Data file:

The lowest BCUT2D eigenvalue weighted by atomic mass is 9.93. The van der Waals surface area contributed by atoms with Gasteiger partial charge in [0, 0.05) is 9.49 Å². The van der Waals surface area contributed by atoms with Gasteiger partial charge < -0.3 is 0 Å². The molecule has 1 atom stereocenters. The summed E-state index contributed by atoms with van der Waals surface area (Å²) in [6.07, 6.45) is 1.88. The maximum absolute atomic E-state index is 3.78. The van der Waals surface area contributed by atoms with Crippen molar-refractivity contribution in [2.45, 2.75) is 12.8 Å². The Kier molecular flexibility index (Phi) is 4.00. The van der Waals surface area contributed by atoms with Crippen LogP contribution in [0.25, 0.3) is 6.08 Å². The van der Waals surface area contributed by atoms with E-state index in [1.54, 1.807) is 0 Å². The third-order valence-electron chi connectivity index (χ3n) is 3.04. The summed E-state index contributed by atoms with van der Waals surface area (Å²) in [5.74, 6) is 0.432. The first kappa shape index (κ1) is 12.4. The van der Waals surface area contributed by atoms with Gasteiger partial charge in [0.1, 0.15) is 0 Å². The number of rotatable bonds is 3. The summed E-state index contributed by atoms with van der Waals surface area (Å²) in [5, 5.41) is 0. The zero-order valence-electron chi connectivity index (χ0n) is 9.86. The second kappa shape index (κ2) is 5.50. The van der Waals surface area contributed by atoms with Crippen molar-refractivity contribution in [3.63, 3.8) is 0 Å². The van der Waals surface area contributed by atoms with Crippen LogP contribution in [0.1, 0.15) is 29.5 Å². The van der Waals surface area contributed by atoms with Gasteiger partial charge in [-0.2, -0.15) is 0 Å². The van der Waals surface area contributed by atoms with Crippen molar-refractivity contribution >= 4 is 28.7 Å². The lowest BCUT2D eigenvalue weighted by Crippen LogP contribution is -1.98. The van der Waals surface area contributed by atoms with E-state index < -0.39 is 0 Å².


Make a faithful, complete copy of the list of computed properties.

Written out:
The lowest BCUT2D eigenvalue weighted by atomic mass is 9.93. The van der Waals surface area contributed by atoms with Gasteiger partial charge in [0, 0.05) is 9.49 Å². The van der Waals surface area contributed by atoms with Gasteiger partial charge < -0.3 is 0 Å². The molecule has 1 atom stereocenters. The summed E-state index contributed by atoms with van der Waals surface area (Å²) in [6.07, 6.45) is 1.88. The maximum absolute atomic E-state index is 3.78. The van der Waals surface area contributed by atoms with Crippen molar-refractivity contribution in [2.45, 2.75) is 12.8 Å². The Kier molecular flexibility index (Phi) is 4.00. The van der Waals surface area contributed by atoms with Crippen LogP contribution in [0.25, 0.3) is 6.08 Å². The van der Waals surface area contributed by atoms with E-state index in [1.54, 1.807) is 0 Å². The third-order valence-electron chi connectivity index (χ3n) is 3.04. The summed E-state index contributed by atoms with van der Waals surface area (Å²) in [5.74, 6) is 0.432. The first kappa shape index (κ1) is 12.4. The van der Waals surface area contributed by atoms with Gasteiger partial charge in [0.1, 0.15) is 0 Å². The number of rotatable bonds is 3. The summed E-state index contributed by atoms with van der Waals surface area (Å²) in [5, 5.41) is 0. The zero-order valence-electron chi connectivity index (χ0n) is 9.86. The second kappa shape index (κ2) is 5.50. The van der Waals surface area contributed by atoms with Crippen molar-refractivity contribution in [3.63, 3.8) is 0 Å². The van der Waals surface area contributed by atoms with Crippen LogP contribution in [0.1, 0.15) is 29.5 Å². The van der Waals surface area contributed by atoms with Gasteiger partial charge in [-0.2, -0.15) is 0 Å². The van der Waals surface area contributed by atoms with Crippen molar-refractivity contribution >= 4 is 28.7 Å². The lowest BCUT2D eigenvalue weighted by Crippen LogP contribution is -1.98. The van der Waals surface area contributed by atoms with E-state index < -0.39 is 0 Å².